In the winter, bald eagles are more social than your typical bird of prey. Most raptors are paired or alone in the non-breeding season but bald eagles congregate in large numbers where food is plentiful. Visit Conowingo Dam in November and you’ll find hundreds of eagles every day.
Eagles have to sleep somewhere so when night falls they roost together. Sometimes a few choose a temporary location. Often a large group roosts in the same place every year.
Roosts are so important to bald eagles’ lives that they’re protected by the Bald and Golden Eagle Protection Act which prohibits disturbing eagles in any way that “substantially interferes with their normal breeding, feeding, or sheltering behavior.” On paper this protects their roost trees from being cut down even when the eagles aren’t there.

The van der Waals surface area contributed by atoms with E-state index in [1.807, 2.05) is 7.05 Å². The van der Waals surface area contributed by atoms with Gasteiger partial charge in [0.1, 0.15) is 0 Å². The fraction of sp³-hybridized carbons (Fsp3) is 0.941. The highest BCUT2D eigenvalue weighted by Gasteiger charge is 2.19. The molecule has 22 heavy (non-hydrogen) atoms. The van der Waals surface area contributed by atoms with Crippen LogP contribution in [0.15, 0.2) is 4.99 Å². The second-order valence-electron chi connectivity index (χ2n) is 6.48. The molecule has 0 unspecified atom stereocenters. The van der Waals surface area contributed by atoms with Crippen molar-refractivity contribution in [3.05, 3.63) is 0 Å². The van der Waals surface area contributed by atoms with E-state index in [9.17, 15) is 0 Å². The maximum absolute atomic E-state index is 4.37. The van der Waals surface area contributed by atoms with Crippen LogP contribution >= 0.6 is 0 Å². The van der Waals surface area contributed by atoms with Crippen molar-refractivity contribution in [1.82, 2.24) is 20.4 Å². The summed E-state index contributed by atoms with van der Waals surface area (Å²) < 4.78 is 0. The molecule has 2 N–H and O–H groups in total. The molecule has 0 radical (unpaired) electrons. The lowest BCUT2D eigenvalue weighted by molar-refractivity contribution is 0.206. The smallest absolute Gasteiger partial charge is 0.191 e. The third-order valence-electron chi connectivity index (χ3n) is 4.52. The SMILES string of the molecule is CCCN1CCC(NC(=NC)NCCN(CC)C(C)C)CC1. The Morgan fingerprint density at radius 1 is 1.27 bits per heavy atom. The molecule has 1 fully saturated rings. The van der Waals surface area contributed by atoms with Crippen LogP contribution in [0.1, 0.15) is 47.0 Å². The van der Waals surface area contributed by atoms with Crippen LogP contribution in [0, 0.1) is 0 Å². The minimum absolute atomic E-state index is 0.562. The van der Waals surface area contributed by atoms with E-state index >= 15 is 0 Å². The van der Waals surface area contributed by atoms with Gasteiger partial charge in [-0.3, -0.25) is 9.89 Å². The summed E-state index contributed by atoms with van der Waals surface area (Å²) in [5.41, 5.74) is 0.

But the Act can’t protect a place no one knows about. Where are the roosts?
To answer this question the Center for Conservation Biology (CCB) has been mapping bald eagle roosts in North America using their own and others’ eagle tracking data. (CCB and others have fitted eagles with satellite backpacks.) So far they’ve located more than 1,000 roosts. Now it’s our turn to help.
Do you know of a roost that’s not on the map? Contact Libby Mojica at the Center for Conservation Biology (email@example.com, 757- 221-1680) or visit the online registry to sign up.
Click here for more information at the Center for Conservation Biology.
(photo of bald eagles at Crooked Creek by Steve Gosser)